Published online 13 January 2009 | Nature | doi:10.1038/news.2009.21


What is the link between autism and testosterone?

Controversial theory of autism makes headlines, but leaves scientific community unconvinced.

Talk of diagnosing autism in the womb, say researchers.Alamy

Children who are exposed to high levels of testosterone in the womb show similar results in psychological tests to people with autism. The findings provide support for a contentious theory of the condition's cause, researchers say.

But while the media anticipate autism screening, researchers in the field urge caution, both about the importance of the findings and of the case for screening.

At least four times as many males as females develop autistic disorders. For Asperger's syndrome, the ratio is nine to one1.

Simon Baron-Cohen, a developmental psychologist at the Autism Research Centre at the University of Cambridge, UK, believes that this is because traits associated with autism — such as a difficulty in empathizing and enhanced abilities to analyse, explore and extract the rules that underlie complex systems — are extreme manifestations of normal male behaviour.

Baron-Cohen and his colleagues now report in the British Journal of Psychology that children who had been exposed to high concentrations of testosterone as a fetus are more likely to exhibit autistic traits1. And as high fetal testosterone concentrations have been associated with some aspects of male cognitive ability, they say that their findings provide support for the 'extreme male brain' theory of autism.

But two commentaries23 published in the same issue of the journal show that not everyone agrees about the value of this study, or even on the theory in general.

Testing times

For more than a decade, Baron-Cohen's team has looked at how fetal testosterone concentrations — measured in pregnant women who had the amniotic fluid that surrounded their fetuses tested for medical purposes — correlate with development in 235 children without autism.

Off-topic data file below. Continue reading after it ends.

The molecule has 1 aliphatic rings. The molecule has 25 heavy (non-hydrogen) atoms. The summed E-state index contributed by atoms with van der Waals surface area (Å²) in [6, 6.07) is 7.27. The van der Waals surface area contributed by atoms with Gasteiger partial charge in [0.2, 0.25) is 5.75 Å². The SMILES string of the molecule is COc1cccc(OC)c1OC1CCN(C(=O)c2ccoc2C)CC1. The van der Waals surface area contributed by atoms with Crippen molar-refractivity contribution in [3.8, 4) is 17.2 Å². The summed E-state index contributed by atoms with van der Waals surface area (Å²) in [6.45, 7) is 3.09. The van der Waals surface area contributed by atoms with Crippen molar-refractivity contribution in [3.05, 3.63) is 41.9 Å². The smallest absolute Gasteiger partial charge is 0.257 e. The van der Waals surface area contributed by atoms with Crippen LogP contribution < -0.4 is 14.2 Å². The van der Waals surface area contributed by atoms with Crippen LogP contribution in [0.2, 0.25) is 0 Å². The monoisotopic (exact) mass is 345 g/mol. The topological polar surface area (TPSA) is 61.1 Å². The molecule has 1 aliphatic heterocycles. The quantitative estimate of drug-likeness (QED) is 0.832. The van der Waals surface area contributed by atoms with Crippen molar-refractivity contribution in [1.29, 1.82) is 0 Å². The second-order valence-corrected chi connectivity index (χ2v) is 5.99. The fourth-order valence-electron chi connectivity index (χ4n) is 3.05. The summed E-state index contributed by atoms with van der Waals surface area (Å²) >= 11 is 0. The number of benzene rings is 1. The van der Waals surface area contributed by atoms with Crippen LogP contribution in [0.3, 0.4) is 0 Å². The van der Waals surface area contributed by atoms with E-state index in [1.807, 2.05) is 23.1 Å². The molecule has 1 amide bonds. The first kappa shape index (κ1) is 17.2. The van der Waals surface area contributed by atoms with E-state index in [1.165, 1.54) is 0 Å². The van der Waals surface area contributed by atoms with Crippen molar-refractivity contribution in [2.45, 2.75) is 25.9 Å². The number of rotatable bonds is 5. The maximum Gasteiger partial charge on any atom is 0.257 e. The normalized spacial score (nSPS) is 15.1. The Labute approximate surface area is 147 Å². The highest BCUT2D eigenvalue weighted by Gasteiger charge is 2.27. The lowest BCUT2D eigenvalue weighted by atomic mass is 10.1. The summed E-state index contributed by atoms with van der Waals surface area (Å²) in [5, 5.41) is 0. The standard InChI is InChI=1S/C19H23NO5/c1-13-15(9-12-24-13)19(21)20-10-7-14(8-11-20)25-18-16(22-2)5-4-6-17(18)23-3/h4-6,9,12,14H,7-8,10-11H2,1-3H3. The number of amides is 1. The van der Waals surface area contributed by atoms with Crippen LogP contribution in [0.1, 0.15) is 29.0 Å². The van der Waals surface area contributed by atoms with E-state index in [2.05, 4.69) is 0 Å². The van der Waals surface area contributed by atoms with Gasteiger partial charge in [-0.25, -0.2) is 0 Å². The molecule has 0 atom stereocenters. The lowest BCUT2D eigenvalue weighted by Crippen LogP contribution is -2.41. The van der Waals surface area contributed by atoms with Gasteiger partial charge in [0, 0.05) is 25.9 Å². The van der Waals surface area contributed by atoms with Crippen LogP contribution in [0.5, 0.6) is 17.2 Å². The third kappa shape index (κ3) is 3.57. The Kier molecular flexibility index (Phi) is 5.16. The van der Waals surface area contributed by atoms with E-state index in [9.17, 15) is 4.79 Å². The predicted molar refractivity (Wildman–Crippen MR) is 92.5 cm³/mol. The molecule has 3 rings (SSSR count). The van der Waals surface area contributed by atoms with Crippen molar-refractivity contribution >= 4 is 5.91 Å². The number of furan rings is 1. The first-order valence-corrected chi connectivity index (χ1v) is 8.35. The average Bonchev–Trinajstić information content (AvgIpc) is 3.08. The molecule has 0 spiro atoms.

The researchers had already found that those children who were exposed to high concentrations of fetal testosterone exhibited some characteristics of adults with autistic disorders, such as making less eye contact, developing fewer interests and having poorer quality relationships1.

Now that the children are on average nine years old, Baron-Cohen and his colleagues have used two questionnaires to look for subtler aspects of autism. The questionnaires asked the mothers about factors such as their children's attention to detail (which is usually high in people with autistic disorders) and ability to know what others are thinking (usually low in people with autism).

Again, they found that the higher the testosterone concentration in the womb, the more similar the results were to those seen in people with autistic disorders.

A special brain?

Psychologist Kate Plaisted Grant, also from the University of Cambridge, calls the study "intriguing", but says that "it doesn't establish a link between fetal testosterone and the cognitive profile of autism". For instance, she says, it does not show a correlation between testosterone and visuospatial skills, in which patients with autism are usually very proficient.

She also isn't convinced that the findings support the underlying theory. "The broader scientific community hasn't accepted the idea of the extreme male brain," she says. Fetal testosterone "may create a special brain, but it doesn't necessarily create a male brain".

Psychiatrist Laurent Mottron, from the University of Montreal in Canada, and an author of one of the commentaries, raises other concerns. In particular, he says that just because males and people with autistic disorders score similarly in autism questionnaires, this does not mean that autistic traits are the same as male traits. Rather, he argues, it just shows that the test cannot discriminate between maleness and autism.

"For me, it's exactly the same as saying that two things that weigh the same are both made of the same stuff," he explains.

Media misinterpretation

Everyone does agree on one thing, however — that the British media has over interpreted the data.

"The Guardian [newspaper] is focusing on the issue of screening. The study is not about screening and it is not motivated by trying to develop the screening test. It was motivated by trying to understand possible causal factors in autism," says Baron-Cohen.

And even if a biological marker for autism is found, many feel that the question of screening is a moral, rather than a scientific, question.

"Individuals with autism are remarkable individuals who have fantastic skills and who are a huge asset to our society," says Plaisted Grant. "The thought that there would be genetic screening so that these individuals wouldn't be born, I find abhorrent." 

  • References

    1. Auyeung, B. et al. Br. J. Psychol 100, 1– 22 (2009).
    2. Barbeau, E. B., Mendrek, A. & Mottron, L. Br. J. Psychol 100, 23–28 (2009).
    3. Klin, A. Br. J. Psychol 100, 29– 32 (2009).
Commenting is now closed.